On the latest episode of the ABA Banking Journal Podcast, three top ABA leaders break down the Senate passage of S. 2155, the bipartisan regulatory reform bill passed last night, and explore both what’s in the bill and the path ahead for the legislation.
Browsing: Basel III
In a bipartisan 67-31 vote, the Senate tonight passed S. 2155, the bipartisan regulatory reform bill crafted by Senate Banking Committee Chairman Mike Crapo (R-Idaho) and Sens. Jon Tester (D-Mont.), Heidi Heitkamp (D-N.D.), Mark Warner (D-Va.) and Joe Donnelly (D-Ind.).
Speaking at a legal conference in Washington today, Federal Reserve Vice Chairman for Supervision Randal Quarles provided a status update on five key areas where the Fed is making regulatory changes and outlined three future areas of focus.
The Basel Committee on Banking Supervision today proposed technical changes to its framework for the Net Stable Funding Ratio, a long-term liquidity measurement included in the Basel III liquidity standards.
The federal regulatory agencies last week updated their rulemaking agendas for the remainder of 2017 and into 2018.
The Basel Committee on Banking Supervision today unveiled the latest round of its regulatory capital framework, commonly dubbed “Basel IV.”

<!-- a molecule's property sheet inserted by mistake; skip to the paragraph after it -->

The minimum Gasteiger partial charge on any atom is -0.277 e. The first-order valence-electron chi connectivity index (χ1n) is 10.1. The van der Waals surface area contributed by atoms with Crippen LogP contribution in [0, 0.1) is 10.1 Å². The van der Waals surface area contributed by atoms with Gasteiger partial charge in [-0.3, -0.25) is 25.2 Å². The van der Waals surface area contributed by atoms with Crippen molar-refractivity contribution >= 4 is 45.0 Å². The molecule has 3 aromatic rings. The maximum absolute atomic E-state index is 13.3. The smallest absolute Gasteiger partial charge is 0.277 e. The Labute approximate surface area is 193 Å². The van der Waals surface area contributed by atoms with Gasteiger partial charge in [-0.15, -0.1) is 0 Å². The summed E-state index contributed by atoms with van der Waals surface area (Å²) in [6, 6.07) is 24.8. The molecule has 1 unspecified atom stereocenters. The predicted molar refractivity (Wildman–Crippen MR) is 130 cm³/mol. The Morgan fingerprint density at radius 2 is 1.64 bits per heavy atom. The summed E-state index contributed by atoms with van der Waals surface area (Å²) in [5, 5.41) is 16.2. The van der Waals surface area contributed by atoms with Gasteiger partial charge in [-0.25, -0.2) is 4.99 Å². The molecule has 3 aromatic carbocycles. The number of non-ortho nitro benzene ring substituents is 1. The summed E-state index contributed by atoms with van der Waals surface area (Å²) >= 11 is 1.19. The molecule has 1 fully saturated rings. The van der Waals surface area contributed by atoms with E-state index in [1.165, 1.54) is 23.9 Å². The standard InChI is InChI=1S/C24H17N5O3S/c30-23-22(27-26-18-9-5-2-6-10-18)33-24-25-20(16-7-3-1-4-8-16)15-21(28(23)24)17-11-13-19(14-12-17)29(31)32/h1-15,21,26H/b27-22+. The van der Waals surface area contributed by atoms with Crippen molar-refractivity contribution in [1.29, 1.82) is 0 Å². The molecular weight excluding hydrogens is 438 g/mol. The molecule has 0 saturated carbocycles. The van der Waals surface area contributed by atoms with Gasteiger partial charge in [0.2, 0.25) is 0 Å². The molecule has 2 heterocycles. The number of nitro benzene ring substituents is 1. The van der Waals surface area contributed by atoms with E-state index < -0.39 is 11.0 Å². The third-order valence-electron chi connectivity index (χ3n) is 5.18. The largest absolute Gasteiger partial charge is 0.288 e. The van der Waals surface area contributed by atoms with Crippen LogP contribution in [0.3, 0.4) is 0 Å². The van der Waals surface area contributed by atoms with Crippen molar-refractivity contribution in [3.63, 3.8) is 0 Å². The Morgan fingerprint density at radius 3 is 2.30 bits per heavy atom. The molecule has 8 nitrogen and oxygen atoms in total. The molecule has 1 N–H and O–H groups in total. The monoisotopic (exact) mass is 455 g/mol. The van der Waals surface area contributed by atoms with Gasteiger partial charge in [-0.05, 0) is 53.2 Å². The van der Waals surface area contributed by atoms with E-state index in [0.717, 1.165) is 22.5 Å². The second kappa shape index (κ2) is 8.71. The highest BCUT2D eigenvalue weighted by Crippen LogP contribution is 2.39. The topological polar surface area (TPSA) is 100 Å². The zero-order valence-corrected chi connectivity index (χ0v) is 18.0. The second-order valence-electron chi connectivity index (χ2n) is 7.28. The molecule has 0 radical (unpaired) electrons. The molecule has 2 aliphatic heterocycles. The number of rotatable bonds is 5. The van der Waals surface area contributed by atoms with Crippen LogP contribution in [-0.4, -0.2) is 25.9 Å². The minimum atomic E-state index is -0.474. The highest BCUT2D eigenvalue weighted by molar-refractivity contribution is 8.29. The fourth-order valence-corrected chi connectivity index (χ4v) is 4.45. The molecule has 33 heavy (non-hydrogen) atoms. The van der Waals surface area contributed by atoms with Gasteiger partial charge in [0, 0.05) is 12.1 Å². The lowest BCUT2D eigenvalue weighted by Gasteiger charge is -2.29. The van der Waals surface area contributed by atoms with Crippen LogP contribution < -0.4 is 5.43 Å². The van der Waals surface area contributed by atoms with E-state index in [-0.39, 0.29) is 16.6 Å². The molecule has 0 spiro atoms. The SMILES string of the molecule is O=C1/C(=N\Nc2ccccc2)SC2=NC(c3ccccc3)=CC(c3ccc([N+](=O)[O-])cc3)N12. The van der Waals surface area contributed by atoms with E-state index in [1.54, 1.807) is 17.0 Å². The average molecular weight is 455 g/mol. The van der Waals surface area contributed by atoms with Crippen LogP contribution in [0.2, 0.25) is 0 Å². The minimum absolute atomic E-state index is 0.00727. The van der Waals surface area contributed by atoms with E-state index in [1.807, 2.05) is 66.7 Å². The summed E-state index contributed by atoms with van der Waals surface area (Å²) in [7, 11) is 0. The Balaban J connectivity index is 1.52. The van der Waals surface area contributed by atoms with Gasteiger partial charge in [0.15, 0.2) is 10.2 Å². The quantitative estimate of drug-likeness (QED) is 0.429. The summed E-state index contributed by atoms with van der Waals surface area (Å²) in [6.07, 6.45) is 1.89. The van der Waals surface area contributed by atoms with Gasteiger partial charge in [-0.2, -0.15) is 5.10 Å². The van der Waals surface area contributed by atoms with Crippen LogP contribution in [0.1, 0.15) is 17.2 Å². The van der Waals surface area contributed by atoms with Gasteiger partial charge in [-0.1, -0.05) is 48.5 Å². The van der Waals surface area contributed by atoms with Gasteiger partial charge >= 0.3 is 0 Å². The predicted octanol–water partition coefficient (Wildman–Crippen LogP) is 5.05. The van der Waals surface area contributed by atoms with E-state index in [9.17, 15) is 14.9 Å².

For the second year in a row, the Federal Reserve today said that the countercyclical capital buffer for banking organizations using the Basel III advanced approaches will remain at zero percent.
The Federal Reserve, FDIC and OCC are finalizing a halt in the phase-in of certain Basel III capital rules for banks not using the Basel advanced approaches.
The goals of the Basel III Net Stable Funding Ratio, a long-term liquidity measurement, have already been met by the U.S. financial system, and the federal banking agencies would see no benefit by finalizing the NSFR rule, ABA President and CEO Rob Nichols wrote in a letter today to Federal Reserve Vice Chairman for Supervision Randal Quarles.
On the inaugural episode of the ABA Newsbytes Podcast, co-hosts Evan Sparks and Shaun Kern discuss the Equifaxtravaganza on Capitol Hill and the banking agencies’ first step toward simplifying the Basel III capital rules.